Pensions: What's new this week - 9 November 2020
09 November 2020
Each week the Allen & Overy Pensions team, rounds up the latest legal and regulatory developments in the world of occupational pensions. Contact us if you would like to receive our podcast summary, or our full briefing by email, at the start of each week.
Read the latest edition of 'What's new this week' below to find out more information on the stories that matter to you.
Covid-19: CJRS extended until March 2021
The Coronavirus Job Retention Scheme (CJRS) has been extended until March 2021 (meaning the Job Support Scheme did not begin on 1 November) – the government had earlier announced that the CJRS would be extended by a month, before deciding to extend it until March next year.
Full guidance on the latest CJRS extension is due to be published on 10 November, with some details currently available in this policy paper. Employers will be able to fully furlough employees, or use flexible furlough. For claims between 1 November 2020 and 31 January 2021, employers will be able to claim a grant for 80% of usual wages (capped at £2,500 per month and proportionate to the hours not worked) per employee for the time the employee spends on furlough. Employers will not be able to claim for employer national insurance contributions or pension contributions, and will need to pay these contributions in line with scheme rules. Employers may choose to top up employee wages above the maximum salary threshold at their own expense.
The government will conduct a review in January to decide whether employers should contribute more under the scheme.
Prior to the latest announcement, the Pensions Regulator (TPR) had updated its Covid-19 guidance on autoenrolment contributions and technical guidance for large employers to reflect the Kickstart programme, and the one-month extension of the CJRS (and postponement of the Job Support Scheme).
Please contact your usual A&O adviser for assistance if you have any queries about the operation of the extended CJRS.
ICO fines Marriott £18.4m
The Information Commissioner's Office (ICO) has fined Marriott International Inc £18.4 million for failing to keep the personal data of millions of customers secure. In July 2019, the ICO announced that it intended to fine Marriott over £99 million, but has decided to impose a lower fine (partly due to the economic impact of Covid-19).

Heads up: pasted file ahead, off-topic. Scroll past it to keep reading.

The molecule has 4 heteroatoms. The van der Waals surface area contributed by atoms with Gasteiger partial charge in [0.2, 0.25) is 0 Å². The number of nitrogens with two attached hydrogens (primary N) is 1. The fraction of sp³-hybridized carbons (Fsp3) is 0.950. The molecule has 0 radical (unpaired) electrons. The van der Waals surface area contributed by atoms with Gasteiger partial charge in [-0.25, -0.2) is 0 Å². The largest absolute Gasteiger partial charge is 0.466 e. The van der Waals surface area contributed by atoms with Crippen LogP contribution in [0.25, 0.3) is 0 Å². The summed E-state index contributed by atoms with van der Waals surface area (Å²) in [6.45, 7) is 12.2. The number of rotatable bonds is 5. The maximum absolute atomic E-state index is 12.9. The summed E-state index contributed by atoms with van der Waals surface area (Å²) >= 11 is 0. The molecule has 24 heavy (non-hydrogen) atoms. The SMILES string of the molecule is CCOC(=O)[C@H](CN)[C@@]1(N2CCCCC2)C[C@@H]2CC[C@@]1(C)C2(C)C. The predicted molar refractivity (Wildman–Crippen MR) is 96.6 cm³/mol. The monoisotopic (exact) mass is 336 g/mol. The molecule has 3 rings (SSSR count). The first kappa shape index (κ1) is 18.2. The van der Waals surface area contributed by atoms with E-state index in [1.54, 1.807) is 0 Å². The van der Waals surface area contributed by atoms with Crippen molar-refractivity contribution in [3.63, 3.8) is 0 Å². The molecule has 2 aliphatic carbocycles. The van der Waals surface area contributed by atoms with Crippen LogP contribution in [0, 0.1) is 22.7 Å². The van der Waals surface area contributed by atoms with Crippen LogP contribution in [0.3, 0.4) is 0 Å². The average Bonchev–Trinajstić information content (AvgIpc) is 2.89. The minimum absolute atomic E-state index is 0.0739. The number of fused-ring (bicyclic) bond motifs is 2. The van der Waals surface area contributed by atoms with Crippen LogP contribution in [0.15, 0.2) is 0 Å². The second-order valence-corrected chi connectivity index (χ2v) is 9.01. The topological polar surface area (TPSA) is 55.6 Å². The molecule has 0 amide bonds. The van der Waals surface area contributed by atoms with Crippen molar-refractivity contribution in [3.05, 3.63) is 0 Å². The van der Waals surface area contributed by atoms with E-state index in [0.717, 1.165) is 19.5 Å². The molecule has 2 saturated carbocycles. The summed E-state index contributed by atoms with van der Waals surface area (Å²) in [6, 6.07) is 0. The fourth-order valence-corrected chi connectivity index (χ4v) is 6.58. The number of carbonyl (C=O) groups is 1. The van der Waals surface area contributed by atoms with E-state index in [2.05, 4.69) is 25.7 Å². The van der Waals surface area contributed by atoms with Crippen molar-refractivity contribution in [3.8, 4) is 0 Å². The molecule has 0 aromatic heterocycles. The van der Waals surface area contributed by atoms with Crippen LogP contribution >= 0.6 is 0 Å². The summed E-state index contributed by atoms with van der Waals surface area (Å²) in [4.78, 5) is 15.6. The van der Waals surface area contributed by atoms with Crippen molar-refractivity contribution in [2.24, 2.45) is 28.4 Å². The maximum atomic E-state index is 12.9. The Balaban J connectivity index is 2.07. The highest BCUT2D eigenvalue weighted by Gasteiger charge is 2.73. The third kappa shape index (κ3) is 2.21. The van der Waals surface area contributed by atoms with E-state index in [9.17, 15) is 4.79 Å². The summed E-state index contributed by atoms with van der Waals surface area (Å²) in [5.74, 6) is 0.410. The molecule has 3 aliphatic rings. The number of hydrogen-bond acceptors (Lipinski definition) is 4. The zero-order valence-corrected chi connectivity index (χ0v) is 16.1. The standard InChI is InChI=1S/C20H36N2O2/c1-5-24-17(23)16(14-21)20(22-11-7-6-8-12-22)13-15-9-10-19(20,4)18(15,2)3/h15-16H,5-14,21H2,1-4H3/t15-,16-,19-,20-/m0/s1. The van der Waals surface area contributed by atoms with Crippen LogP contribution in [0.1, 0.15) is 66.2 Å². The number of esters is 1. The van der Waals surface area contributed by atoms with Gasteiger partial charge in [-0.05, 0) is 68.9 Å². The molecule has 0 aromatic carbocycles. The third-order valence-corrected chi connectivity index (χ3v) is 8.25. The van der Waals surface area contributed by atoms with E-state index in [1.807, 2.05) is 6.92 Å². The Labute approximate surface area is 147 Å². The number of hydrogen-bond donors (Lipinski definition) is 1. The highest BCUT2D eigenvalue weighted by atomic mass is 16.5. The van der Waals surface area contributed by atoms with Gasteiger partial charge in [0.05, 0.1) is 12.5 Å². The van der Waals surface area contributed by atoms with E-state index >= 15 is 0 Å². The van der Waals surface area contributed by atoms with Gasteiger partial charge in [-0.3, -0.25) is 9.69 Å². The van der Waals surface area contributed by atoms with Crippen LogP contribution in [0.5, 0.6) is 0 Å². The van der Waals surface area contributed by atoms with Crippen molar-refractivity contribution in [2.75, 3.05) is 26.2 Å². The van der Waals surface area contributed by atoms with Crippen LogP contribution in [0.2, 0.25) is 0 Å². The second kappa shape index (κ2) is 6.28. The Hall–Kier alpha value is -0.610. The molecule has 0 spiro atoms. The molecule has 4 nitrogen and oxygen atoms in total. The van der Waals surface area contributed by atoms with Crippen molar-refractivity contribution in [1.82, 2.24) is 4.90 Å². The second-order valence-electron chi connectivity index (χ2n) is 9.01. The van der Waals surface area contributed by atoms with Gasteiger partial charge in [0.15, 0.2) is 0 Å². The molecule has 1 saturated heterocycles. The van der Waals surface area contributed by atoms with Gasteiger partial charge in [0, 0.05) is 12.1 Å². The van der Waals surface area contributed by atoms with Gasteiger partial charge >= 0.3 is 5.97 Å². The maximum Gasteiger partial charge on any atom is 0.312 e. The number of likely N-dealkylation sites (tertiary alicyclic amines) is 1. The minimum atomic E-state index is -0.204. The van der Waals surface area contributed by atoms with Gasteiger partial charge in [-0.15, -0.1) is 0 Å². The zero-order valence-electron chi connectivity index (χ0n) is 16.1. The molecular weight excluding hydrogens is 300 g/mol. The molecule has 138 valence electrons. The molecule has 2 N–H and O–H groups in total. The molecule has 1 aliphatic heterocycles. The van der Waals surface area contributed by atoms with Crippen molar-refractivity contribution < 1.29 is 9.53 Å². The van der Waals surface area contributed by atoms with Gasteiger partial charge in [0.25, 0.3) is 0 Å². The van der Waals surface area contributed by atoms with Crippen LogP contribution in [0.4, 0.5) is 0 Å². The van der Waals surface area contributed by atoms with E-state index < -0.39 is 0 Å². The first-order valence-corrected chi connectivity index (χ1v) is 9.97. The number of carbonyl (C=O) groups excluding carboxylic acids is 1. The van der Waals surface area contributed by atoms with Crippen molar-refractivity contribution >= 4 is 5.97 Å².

In 2016, Marriott acquired a company (Starwood). In 2014, Starwood’s IT systems had been compromised by an unknown attacker, but this was not identified until September 2018. The ICO’s penalty notice reflects the ICO’s finding that Marriott failed to put appropriate technical or organisational measures in place in the Starwood systems to protect personal data and relates to the period after the General Data Protection Regulation came into force in May 2018. In particular, the ICO noted four principal failures: insufficient monitoring of privileged accounts; insufficient monitoring of databases; inadequate control of critical systems; and a lack of encryption in some cases. The penalty notice mentions some of the measures that Marriott could have used.
Pension Schemes Bill update
No changes were made to the proposed new TPR powers or the high-profile new criminal offences at Committee stage. Restrictions on statutory transfer rights (via a regulation-making power) are going ahead unchanged, after the withdrawal of a proposed amendment; the Work and Pensions Committee has published further correspondence with the Pensions Minister on this issue. Non-government amendments made in the Lords have been removed – these related to collective DC schemes, pensions dashboards, and requirements for future regulations on scheme funding (to ensure that open DB schemes would be treated differently to closed schemes).
Pensions Academy Online: week commencing 23 November
Our next Pensions Academy sessions will take place online from 9.30 – 10.30am on the following dates:
- 23 November – So you’ve had a cyber breach? What to do now
You can’t completely eliminate the risk of a cyber breach, but how you act in the immediate aftermath of one may have a significant impact on how much damage is done and how quickly you recover. It’s also increasingly seen as an important aspect of good governance. Our experts will talk you through how to be ready to respond well to a cyber attack.
- 25 November – Pension schemes and the sustainability horizon
The ESG agenda for pension schemes has moved on significantly in the last few years, but there’s much further to go and the speed of travel is increasing. With major new monitoring and reporting requirements on the way in relation to climate change and wider sustainability issues, as well as increased governance requirements, we’ll show you the bigger picture of how sustainable investment is developing and help you to develop a framework for thinking about the new requirements.
- 27 November – Legal update
2021 is shaping up to be a year of change, with significant legal developments for pension schemes on the horizon. We’ll help you to shape your agenda for what’s ahead.